What do you miss most about your hometown of Baden, Switzerland?

What I miss the most is probably the public transportation. You can go on a train (in Switzerland) and go where you want. It always works perfectly and it’s always on time. That doesn’t really exist here that much. I feel like everything is a lot more distanced. If you want to go to another good city, you have to ride three, four, maybe even eight hours. Oh, and of course my family. I miss my family.

Do you miss the public transportation more than your family?

No, no. I miss my family; we are really close. They probably should have been the first thing I said.

In 2013, a referendum was held to abolish the laws in Switzerland regarding mandatory military service. Why do you think the vote failed by 73 percent?

Mandatory military is manifested in Switzerland’s tradition. I think so many people support it because they view it as a foundation they want to have.

So, are you supportive of it?

Before I went, I wasn’t at all. I was like ‘Why military? Why should I go there? It sucks. It’s so long.’ But, after I went there I honestly feel like everyone should go through it and do it.


Because I think it actually helps you as a person. It teaches you self-discipline. It teaches you to go through situations you don’t always want to do.

What mandatory military service did you join? 

I was in the Swiss Air Force.

How did you decide on the Air Force? 

One year before I went to the military there was a recruiting day. They made tests about your intelligence, your physical fitness, your medical health. You could have five preferences of where you wanted to go. So, you went there with a sticky note of preferences and reasons of why you wanted to go there. Then, they decide if you can go there or not according to your tests. The Air Force was my number one choice. I wanted to be a flight soldier.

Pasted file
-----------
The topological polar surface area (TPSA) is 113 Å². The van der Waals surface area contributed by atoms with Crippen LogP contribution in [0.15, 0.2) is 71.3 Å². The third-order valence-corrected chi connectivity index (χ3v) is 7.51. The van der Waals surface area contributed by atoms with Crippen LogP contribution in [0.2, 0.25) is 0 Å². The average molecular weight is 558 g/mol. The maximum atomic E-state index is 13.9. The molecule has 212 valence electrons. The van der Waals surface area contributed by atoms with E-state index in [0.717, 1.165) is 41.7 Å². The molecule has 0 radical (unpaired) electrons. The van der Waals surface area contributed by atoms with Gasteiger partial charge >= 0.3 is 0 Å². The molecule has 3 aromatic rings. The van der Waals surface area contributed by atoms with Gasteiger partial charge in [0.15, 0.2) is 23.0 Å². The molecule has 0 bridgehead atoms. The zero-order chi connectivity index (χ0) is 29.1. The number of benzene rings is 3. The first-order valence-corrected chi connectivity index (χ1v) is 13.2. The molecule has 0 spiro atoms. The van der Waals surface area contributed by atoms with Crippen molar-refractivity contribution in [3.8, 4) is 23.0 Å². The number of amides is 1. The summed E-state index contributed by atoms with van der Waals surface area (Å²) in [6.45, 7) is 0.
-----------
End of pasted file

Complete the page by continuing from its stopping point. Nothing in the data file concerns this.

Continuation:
Do you have any plans to go back to the Air Force? 

For the next six years I have to spend three weeks in a repetition course. But because I am in the U.S. right now I am exempted.

What all did you do in your basic training? 

The first seven weeks were basic training for the military. There were five categories you had to learn. One was how to defend yourself against someone physically. One was shooting. One was if an atomic catastrophe were to happen, how you should react. So they teach you how to react in a lot of situations. There was also a category where you had to defend the basement and how you should do it.

Defend the basement? 

It just means you defend something, anything. You learn how to do it. After seven weeks of that I was in a special training for nine weeks where I got to learn how you should lead a group. I had a group and wherever the helicopter was landing, we had to be there and inform the pilot what is happening with the weather, whether or not he can actually land and etc. It was called Super Puma.

What was your favorite memory from service?